Are other people experiencing the same issues?

In short—yes.

Our partner organisations report that other vulnerable EU citizens are experiencing long delays (of over six months and in some cases well over a year) in the processing of their EUSS applications.

These delays are causing uncertainty about people’s rights and entitlements. Some applicants are struggling to access benefits they should be entitled to. Others have not been able to obtain valid certificates of application that would allow them to continue to prove their right to work pending a decision.

A significant number of those left in limbo have disabilities or other complex needs. In some cases support organisations and even MPs have written to the Home Office asking for decisions to be expedited—usually to no avail. (Both individuals and support organisations report difficulties contacting the Home Office.)  

Many (though not all) of those experiencing EUSS delays have had their cases put on hold either because they have a criminal record or because they are facing criminal charges. The charges or convictions concerned frequently relate to low-level offences linked to poverty and addiction.

Applicants report distress and anxiety as a result of the delays. At least one has been denied the opportunity to study at university because they could not prove their eligibility for student finance.

What wider issues does this challenge raise?

The Home Office’s policy of staying EUSS applications where there is a pending prosecution benefits nobody.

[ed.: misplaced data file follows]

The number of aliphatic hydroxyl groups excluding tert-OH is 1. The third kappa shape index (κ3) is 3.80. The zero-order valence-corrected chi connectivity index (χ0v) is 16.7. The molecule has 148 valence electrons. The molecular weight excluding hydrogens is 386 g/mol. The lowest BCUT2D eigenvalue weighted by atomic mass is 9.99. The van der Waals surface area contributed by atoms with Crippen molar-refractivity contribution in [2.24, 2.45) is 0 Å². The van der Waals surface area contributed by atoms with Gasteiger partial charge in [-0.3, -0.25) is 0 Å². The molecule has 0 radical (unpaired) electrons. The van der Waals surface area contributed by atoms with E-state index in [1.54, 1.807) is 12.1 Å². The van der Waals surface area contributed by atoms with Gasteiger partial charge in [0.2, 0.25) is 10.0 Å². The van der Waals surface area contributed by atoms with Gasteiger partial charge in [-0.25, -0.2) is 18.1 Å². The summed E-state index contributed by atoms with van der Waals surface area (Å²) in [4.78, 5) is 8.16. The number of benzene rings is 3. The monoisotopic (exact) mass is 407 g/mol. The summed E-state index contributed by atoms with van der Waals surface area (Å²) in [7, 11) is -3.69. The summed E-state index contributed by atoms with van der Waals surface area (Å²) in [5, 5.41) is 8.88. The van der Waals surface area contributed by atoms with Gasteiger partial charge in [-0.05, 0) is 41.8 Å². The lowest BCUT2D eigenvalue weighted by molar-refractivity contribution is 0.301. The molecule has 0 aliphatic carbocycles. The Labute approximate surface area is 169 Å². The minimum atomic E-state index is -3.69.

As PILC solicitor Ellen Fotheringham puts it: ‘Our client, who has lived in the UK for over 15 years, is on the verge of street homelessness as a result of this policy. It is clear that despite countless warnings no lessons have been learned by this government from the Windrush Scandal, with EU citizens now being exposed to the same devastating uncertainty about their rights.’

There is another an important principle at play in this case: a person’s right to remain should not depend on whether they have been charged with or convicted of a criminal offence.

Over 11 million people in the UK have a criminal record. There is a strong link between poverty (and other forms of structural injustice) and having a criminal conviction. Those who are racialised as non-white and those from a migrant background are disproportionately likely to have a criminal record despite people from such groups not being more likely to commit crime.

Stopping people from regularising their immigration status due to a pending prosecution is just one instance of a trend through which rights that should be universal (such as a person’s right to live in the country they call home) are increasingly being differentiated. This means some people are accorded those rights unconditionally, while others (usually members of marginalised groups) may be denied them in certain circumstances.

The government’s plan to make it easier to deprive some British citizens of their citizenship represents another example of this worrying trend.

We will provide further updates on this case as it progresses.